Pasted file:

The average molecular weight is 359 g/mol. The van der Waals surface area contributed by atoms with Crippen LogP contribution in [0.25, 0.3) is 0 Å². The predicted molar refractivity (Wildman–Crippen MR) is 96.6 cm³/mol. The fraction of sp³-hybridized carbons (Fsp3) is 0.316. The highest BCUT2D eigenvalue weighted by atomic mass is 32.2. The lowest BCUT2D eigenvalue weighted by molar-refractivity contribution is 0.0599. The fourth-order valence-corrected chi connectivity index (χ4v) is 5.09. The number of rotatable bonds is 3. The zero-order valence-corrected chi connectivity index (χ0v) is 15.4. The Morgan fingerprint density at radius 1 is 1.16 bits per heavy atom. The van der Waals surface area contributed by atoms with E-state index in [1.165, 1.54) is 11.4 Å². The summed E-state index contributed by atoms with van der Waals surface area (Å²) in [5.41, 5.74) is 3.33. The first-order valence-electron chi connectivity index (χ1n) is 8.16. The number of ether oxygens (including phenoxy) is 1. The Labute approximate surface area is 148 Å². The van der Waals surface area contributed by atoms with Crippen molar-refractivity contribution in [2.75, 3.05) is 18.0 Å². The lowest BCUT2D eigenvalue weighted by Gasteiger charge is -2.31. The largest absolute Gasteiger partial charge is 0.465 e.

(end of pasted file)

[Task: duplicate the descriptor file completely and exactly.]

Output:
The average molecular weight is 359 g/mol. The van der Waals surface area contributed by atoms with Crippen LogP contribution in [0.25, 0.3) is 0 Å². The predicted molar refractivity (Wildman–Crippen MR) is 96.6 cm³/mol. The fraction of sp³-hybridized carbons (Fsp3) is 0.316. The highest BCUT2D eigenvalue weighted by atomic mass is 32.2. The lowest BCUT2D eigenvalue weighted by molar-refractivity contribution is 0.0599. The fourth-order valence-corrected chi connectivity index (χ4v) is 5.09. The number of rotatable bonds is 3. The zero-order valence-corrected chi connectivity index (χ0v) is 15.4. The Morgan fingerprint density at radius 1 is 1.16 bits per heavy atom. The van der Waals surface area contributed by atoms with E-state index in [1.165, 1.54) is 11.4 Å². The summed E-state index contributed by atoms with van der Waals surface area (Å²) in [5.41, 5.74) is 3.33. The first-order valence-electron chi connectivity index (χ1n) is 8.16. The number of ether oxygens (including phenoxy) is 1. The Labute approximate surface area is 148 Å². The van der Waals surface area contributed by atoms with Crippen molar-refractivity contribution in [2.75, 3.05) is 18.0 Å². The lowest BCUT2D eigenvalue weighted by Gasteiger charge is -2.31. The largest absolute Gasteiger partial charge is 0.465 e.